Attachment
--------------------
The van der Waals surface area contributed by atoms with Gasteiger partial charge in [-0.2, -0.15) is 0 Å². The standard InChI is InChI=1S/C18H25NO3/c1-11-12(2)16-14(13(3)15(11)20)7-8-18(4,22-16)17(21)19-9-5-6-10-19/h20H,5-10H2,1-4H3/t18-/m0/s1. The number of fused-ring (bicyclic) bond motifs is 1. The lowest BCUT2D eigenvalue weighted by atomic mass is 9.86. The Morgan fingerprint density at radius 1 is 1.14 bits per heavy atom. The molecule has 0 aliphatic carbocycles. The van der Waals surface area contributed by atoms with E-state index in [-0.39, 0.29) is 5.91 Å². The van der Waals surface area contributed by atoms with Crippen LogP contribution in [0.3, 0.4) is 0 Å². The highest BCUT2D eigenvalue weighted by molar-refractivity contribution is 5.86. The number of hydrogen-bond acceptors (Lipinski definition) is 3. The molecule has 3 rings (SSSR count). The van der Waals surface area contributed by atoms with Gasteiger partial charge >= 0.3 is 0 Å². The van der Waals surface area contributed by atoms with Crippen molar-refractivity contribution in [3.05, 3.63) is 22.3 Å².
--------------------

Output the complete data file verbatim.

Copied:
The van der Waals surface area contributed by atoms with Gasteiger partial charge in [-0.2, -0.15) is 0 Å². The standard InChI is InChI=1S/C18H25NO3/c1-11-12(2)16-14(13(3)15(11)20)7-8-18(4,22-16)17(21)19-9-5-6-10-19/h20H,5-10H2,1-4H3/t18-/m0/s1. The number of fused-ring (bicyclic) bond motifs is 1. The lowest BCUT2D eigenvalue weighted by atomic mass is 9.86. The Morgan fingerprint density at radius 1 is 1.14 bits per heavy atom. The molecule has 0 aliphatic carbocycles. The van der Waals surface area contributed by atoms with E-state index in [-0.39, 0.29) is 5.91 Å². The van der Waals surface area contributed by atoms with Crippen LogP contribution in [0.3, 0.4) is 0 Å². The highest BCUT2D eigenvalue weighted by molar-refractivity contribution is 5.86. The number of hydrogen-bond acceptors (Lipinski definition) is 3. The molecule has 3 rings (SSSR count). The van der Waals surface area contributed by atoms with Gasteiger partial charge >= 0.3 is 0 Å². The van der Waals surface area contributed by atoms with Crippen molar-refractivity contribution in [3.05, 3.63) is 22.3 Å².